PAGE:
Weather Station : Transmission

My last posts discussed a little why the world desperately needed yet another weathers station, where I would place it and why and how the sensor package looked like. Now lets talk a little about data transmission.


Given the position of the Sensor Package on roof of my house, a wireless solution was required.  Question is, which wireless system to use?  All the cool kids nowadays use WiFi modules like the ESP8266 to connect directly to the house WiFI network.  Its the obvious and the cleanest way of doing it as it also allows programming the Arduino over the wifi connection.  I did not go down that route for three reasons.

  • Wifi is pretty bad up there and I would have to put a repeater near it (inside the house) to make sure I have a reliable connection.
  • I really wanted a true mesh system that allows me to add sensors anywhere on the property, basically a backbone for home automation, alarms, chicken coop, hydroponics etc.  The more sensors (within reason), the denser the mesh, the more reliable the communication.
  • I thought building a radio communication from “ground” up mostly as a challenge to myself.  Yes, this was the real reason.

In the end, I chose to use the Xbee standard from Digi since it is a very well documented flavor of the even better documented Zigbee (IEEE 802.15.4).  Xbee allows true mesh radio systems with relatively low programming, a lot of the network maintenance code is already build in.

As a recap on mesh networks, this page explains them very well. The advantage is that it allows good network expansions since the devices form a communication chain. As long as there is a coordinator, a remote device can send data across multiple “hops”.  The downside is that the data transmission rate is pretty low – a lot of bandwidth is burned just to establish the mesh itself.  Eventually, my house-network will have maybe 25 sensors and devices permanently powered that periodically send a short burst of data (weather stations) or battery operated end devices that only come online when they have something to send (door / window sensors, driveway sensors etc).

Mesh Networks

Lastly, mesh networks have a few interesting features, in that a single device attempts to communicate with many other devices and assesses which signal strength (RSSI) is the strongest.  For static sensors, this is not a big deal.  But in the back of my mind I had the idea of using this system to track small, mobile objects (=cats) and use the RSSI as a means to identify where they are.  To be honest, I wanted to build it because several intelligent and knowledgeable engineers told me that it is a bad idea and I thought it would be cool to prove them wrong. But that is a project for later.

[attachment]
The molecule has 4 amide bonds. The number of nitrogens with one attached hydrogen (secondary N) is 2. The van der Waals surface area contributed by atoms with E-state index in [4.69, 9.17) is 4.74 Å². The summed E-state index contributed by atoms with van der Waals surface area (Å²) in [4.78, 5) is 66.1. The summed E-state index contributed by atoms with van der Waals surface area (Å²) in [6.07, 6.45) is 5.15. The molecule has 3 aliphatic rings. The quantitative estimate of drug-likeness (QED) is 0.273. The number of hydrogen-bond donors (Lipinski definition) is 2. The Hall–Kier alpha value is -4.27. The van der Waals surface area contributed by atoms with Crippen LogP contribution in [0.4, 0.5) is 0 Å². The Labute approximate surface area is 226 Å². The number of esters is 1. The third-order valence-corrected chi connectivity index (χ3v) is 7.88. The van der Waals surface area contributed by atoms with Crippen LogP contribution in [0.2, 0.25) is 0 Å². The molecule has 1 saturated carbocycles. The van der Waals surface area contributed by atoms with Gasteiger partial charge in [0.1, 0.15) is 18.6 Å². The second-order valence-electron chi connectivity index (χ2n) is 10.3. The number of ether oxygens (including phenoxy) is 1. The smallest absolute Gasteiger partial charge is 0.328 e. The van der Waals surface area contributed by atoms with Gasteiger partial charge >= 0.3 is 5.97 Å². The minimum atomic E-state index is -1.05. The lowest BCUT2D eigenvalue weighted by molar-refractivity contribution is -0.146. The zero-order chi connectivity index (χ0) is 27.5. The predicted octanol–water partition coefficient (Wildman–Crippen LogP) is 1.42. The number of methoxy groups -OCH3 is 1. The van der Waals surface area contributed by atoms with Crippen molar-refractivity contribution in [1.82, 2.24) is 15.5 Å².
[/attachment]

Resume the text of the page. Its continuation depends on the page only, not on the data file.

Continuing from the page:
The picture above shows three sensors (coordinator, weather station and a Laptop (blue, left) communicating with each other.  The signal strength for each path is shown on the arrows.

Back to the weather station.  I have one XBee configured as Router (inside the Sensor Package) and another as Coordinator connected to an Arduino which also doubles as a clock, display unit and general “hub”.   But while Arduinos excellent in interacting with the world, their single-thread processing and limited storage make crummy computer replacements.   Eventually (so the internet tells me) I should move the coordinator to a Rasperry PI but for the same effort, I probably just use an old laptop.  As the my coordinator, I ended up using a Arduino Mega since an Uno already ran out of storage.



To run an Xbee inside a mesh as described above, I need to structure the data into a package that the coordinator understands and I spent way too much time trying to figure this out by following well-meaning YouTubers.  In the end I bought the excellent book “Building Wireless Sensor Networks” by  Matthijs Kooijman which made understanding and implementing the network extremely easy.

Alright so we have the weather station Sensor Package on the roof sending data every 30 seconds to the coordinator.  The entire sketch is on Gitub.